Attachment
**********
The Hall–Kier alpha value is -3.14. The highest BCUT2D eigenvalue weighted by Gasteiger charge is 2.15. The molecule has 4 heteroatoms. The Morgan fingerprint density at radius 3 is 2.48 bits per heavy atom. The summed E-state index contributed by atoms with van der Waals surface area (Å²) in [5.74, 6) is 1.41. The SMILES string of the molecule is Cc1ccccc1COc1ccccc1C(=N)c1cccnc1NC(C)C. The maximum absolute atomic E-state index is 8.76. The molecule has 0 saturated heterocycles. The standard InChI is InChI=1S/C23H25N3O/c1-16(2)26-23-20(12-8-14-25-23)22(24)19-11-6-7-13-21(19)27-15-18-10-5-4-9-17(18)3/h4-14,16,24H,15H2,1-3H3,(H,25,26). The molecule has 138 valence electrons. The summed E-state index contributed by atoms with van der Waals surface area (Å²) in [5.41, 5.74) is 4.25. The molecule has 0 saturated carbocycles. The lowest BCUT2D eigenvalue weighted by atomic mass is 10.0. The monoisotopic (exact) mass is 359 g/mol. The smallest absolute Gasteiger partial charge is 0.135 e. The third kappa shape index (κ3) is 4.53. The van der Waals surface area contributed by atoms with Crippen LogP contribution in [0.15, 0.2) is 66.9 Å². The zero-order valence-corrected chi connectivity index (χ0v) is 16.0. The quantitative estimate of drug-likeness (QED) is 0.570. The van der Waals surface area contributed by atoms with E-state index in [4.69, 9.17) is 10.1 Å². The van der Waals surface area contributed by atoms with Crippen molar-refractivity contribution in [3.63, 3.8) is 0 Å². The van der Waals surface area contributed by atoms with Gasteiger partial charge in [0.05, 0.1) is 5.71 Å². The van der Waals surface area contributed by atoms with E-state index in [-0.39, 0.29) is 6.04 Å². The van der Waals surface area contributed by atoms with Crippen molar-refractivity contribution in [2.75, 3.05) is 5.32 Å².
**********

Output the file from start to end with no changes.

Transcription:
The Hall–Kier alpha value is -3.14. The highest BCUT2D eigenvalue weighted by Gasteiger charge is 2.15. The molecule has 4 heteroatoms. The Morgan fingerprint density at radius 3 is 2.48 bits per heavy atom. The summed E-state index contributed by atoms with van der Waals surface area (Å²) in [5.74, 6) is 1.41. The SMILES string of the molecule is Cc1ccccc1COc1ccccc1C(=N)c1cccnc1NC(C)C. The maximum absolute atomic E-state index is 8.76. The molecule has 0 saturated heterocycles. The standard InChI is InChI=1S/C23H25N3O/c1-16(2)26-23-20(12-8-14-25-23)22(24)19-11-6-7-13-21(19)27-15-18-10-5-4-9-17(18)3/h4-14,16,24H,15H2,1-3H3,(H,25,26). The molecule has 138 valence electrons. The summed E-state index contributed by atoms with van der Waals surface area (Å²) in [5.41, 5.74) is 4.25. The molecule has 0 saturated carbocycles. The lowest BCUT2D eigenvalue weighted by atomic mass is 10.0. The monoisotopic (exact) mass is 359 g/mol. The smallest absolute Gasteiger partial charge is 0.135 e. The third kappa shape index (κ3) is 4.53. The van der Waals surface area contributed by atoms with Crippen LogP contribution in [0.15, 0.2) is 66.9 Å². The zero-order valence-corrected chi connectivity index (χ0v) is 16.0. The quantitative estimate of drug-likeness (QED) is 0.570. The van der Waals surface area contributed by atoms with E-state index in [4.69, 9.17) is 10.1 Å². The van der Waals surface area contributed by atoms with Crippen molar-refractivity contribution in [3.63, 3.8) is 0 Å². The van der Waals surface area contributed by atoms with Gasteiger partial charge in [0.05, 0.1) is 5.71 Å². The van der Waals surface area contributed by atoms with E-state index in [-0.39, 0.29) is 6.04 Å². The van der Waals surface area contributed by atoms with Crippen molar-refractivity contribution in [2.75, 3.05) is 5.32 Å².